UK Strikes outlook stormy with action called for March and April
The long running dispute in the British railway industry has flared up again with the announcement of a fresh round of strikes. The trades union RMT (Rail, Maritime and Transport) has announced four days of action for March and April. The strikes follow the established pattern of alternate days of action, which is designed to lengthen the period of disruption.
In a further escalation, the RMT has called for an overtime and rest day working ban. Restricting rest days – normally Sundays – will severely curtail services on weekends. The strike will affect almost all passenger train operators in England, with implications for those operators who also provide cross-border traffic from Engalnd to destinations in Wales and Scotland. Staff at the infrastructure agency Network Rail are also involved. Although freight operators are not directly involved, their services will be undermined by the withdrawal of labour at Network Rail.
The RMT union which represents 40,000 workers across Network Rail and 14 passenger train operators, rejected offers from employers recently. They say the latest deal did not meet the needs of its members on pay, job security or working conditions. Against a far more widespread landscape of major industrial disputes in the UK, the railway industry will see staff on the picket lines in March and April – taking the current dispute in to a tenth month of action by the trades unions. The RMT says members will down tools on 16, 18 and 30 March, and on 1 April. That does leave around four weeks to find a resolution and talks will continue. However there are gloomy prospects that this dispute will be solved any quicker than those in other critical sectors, particularly health and education.
Thousands of lowest paid members miss out
The Rail Delivery Group, which represents the employers in the rail industry in Britain, has been forthright in its condemnation of the RMT announcement. “This latest round of strikes is totally unjustified”, said a spokesman. “[This] will be an inconvenience to our customers, and cost our people more money at a time they can least afford it. The RMT leadership’s decision not to put the deal out to a referendum means that thousands of their lowest paid members have been denied a chance to have a say on an offer which would give them a pay increase of over 13 per cent.”
In response, Mick Lynch, the RMT general secretary said rail employers are not being given a fresh mandate by the government to offer his members a new deal on pay, conditions and job security. “Our members will now take sustained and targeted industrial action over the next few months”, he said. “The government can settle this dispute easily by unshackling the rail companies. However, its stubborn refusal to do so will now mean more strike action across the railway network and a very disruptive overtime ban.”
Very effective strike tactics
Unless there is a significant breakthrough in the long running dispute, strike action will take place on Thursday and Saturday, 16 and 18 March, and on Thursday 30 March and Saturday 1 April. Union members at fourteen passenger train operators in England will be involved. This follows the established pattern of “one on, one off” days of withdrawn labour. This tactic has proved very effective at disrupting the network for a prolonged period around the strike days. Network Rail staff, who include signalling and safety posts, will strike on Thursday and Friday 16 and 17 March.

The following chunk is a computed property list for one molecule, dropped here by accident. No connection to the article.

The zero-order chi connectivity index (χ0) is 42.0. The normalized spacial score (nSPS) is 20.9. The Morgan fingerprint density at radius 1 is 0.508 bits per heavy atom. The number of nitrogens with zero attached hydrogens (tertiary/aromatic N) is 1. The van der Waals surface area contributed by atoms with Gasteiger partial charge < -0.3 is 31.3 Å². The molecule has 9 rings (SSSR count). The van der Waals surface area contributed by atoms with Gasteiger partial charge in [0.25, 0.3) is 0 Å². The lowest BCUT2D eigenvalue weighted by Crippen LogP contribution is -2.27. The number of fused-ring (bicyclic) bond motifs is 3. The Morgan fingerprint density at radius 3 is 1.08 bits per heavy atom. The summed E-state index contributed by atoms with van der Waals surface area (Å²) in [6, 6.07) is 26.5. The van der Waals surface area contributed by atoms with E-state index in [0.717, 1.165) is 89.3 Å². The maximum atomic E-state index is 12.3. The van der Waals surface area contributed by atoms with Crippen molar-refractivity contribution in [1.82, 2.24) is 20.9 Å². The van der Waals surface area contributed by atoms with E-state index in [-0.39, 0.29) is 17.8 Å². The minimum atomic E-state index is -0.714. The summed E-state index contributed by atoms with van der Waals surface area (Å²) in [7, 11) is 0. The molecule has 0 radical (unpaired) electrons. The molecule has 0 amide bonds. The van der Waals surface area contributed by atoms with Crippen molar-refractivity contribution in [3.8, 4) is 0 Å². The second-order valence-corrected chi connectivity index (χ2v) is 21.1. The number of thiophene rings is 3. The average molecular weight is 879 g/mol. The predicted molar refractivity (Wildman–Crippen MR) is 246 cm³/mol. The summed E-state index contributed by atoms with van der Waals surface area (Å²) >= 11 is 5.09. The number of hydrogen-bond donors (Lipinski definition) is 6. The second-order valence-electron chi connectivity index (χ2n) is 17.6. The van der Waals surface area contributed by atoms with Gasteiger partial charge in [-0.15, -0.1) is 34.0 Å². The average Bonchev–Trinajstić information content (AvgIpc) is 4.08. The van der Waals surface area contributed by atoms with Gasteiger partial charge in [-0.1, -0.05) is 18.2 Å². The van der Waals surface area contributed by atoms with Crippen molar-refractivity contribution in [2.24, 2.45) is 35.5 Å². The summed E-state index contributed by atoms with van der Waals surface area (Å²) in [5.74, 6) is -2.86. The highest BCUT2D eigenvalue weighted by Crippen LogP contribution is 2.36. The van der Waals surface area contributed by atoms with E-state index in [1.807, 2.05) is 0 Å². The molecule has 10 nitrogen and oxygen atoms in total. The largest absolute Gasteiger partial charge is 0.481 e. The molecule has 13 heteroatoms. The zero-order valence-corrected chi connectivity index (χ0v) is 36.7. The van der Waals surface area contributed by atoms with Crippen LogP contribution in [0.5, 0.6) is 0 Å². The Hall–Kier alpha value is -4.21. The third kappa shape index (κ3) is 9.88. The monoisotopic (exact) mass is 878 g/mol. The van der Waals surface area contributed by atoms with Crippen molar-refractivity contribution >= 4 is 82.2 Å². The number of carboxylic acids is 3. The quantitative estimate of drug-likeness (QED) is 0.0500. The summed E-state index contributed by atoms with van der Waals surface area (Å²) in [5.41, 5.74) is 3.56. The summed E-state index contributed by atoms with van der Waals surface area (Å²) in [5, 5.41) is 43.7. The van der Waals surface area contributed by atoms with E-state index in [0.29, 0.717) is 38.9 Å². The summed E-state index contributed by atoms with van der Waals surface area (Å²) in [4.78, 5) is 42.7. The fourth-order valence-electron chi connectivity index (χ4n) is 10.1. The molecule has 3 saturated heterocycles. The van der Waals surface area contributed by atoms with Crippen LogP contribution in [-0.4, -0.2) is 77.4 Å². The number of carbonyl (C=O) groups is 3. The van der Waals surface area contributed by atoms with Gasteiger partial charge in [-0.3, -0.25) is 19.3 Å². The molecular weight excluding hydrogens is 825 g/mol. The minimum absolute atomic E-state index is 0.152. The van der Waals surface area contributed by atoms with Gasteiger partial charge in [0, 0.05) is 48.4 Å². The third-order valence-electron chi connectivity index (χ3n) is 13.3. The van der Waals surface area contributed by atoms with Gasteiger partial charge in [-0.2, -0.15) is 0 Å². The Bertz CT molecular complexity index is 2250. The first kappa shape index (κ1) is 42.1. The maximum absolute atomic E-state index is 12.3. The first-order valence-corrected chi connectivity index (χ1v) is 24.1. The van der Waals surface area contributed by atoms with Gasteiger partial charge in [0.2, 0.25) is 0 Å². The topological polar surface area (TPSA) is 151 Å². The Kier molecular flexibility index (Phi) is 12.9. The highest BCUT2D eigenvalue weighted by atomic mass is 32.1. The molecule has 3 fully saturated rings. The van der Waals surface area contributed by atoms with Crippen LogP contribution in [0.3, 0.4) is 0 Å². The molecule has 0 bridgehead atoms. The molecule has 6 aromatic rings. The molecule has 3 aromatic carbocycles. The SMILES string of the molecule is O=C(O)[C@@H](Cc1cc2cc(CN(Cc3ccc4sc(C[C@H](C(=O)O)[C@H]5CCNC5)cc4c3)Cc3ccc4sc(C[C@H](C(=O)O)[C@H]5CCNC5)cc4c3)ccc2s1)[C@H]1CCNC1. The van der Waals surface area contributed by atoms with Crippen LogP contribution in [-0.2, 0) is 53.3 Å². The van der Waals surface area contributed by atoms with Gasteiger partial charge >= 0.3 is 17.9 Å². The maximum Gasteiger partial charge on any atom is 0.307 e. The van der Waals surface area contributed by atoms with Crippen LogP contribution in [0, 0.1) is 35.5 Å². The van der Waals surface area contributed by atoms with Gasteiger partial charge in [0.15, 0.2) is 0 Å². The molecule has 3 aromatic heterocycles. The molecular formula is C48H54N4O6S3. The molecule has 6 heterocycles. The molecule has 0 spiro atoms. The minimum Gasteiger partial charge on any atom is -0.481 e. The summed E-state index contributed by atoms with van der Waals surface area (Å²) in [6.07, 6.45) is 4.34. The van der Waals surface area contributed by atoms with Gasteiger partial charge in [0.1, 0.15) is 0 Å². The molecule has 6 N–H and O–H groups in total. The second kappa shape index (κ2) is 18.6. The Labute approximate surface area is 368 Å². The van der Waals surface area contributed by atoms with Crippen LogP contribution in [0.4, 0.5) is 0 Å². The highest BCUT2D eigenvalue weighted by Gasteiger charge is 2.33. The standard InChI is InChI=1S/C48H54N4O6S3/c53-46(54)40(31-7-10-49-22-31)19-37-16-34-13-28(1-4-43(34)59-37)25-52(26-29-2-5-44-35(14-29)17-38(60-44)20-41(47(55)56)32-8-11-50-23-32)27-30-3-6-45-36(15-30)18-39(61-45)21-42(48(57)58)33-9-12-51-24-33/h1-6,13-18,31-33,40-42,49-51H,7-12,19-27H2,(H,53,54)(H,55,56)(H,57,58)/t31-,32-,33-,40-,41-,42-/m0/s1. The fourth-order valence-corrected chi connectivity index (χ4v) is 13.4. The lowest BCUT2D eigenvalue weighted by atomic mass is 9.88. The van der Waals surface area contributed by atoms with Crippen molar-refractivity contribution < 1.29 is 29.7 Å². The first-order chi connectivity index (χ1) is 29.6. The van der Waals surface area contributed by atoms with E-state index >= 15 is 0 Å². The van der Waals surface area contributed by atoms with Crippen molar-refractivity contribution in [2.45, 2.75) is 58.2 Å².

Significantly, an overtime ban will be in place too, involving members who work for Network Rail. That means RMT members are less likely to be available for rest day working, upon which the British railway industry relies, particularly for weekend passenger services. The overtime, rest day working ban, and non-rostered Sunday working action covers a much more extensive series of weekly stoppages throughout March and April (17-23 March; 31 March until 6 April; and 14 until 20 April). The action at Network Rail will be split between staff in maintenance and operations roles.
RMT reneged say RDG
There is an embittered tone coming form the trades unions. Leader of the RMT, Mick Lynch, said government ministers, who he believes are blocking the railway employers from resolving the dispute to the unions’ satisfaction “cannot continue to sit on their hands hoping this dispute will go away as our members are fully prepared to fight tooth and nail for a negotiated settlement in the months ahead.”
For their part, the employers representatives, the Rail Delivery Group, claims that the RMT agreed from the outset that the industry needed modernisation and understood that was how a pay rise could be funded. “After many months of extensive talks and meeting key demands on Driver Only Operation [a key area of dispute], pay and job security, the leadership have now reneged on that position and say they not accept any reforms”, said their reply statement. “They know that no employer who has lost 20 per cent of its revenue could accept those terms. “The vital changes will not go away because the RMT refuses to engage with them. We remain open to having further talks, but urge the leadership to put the deal they negotiated with us to a democratic vote and allow their members – our people – a say their own future.”
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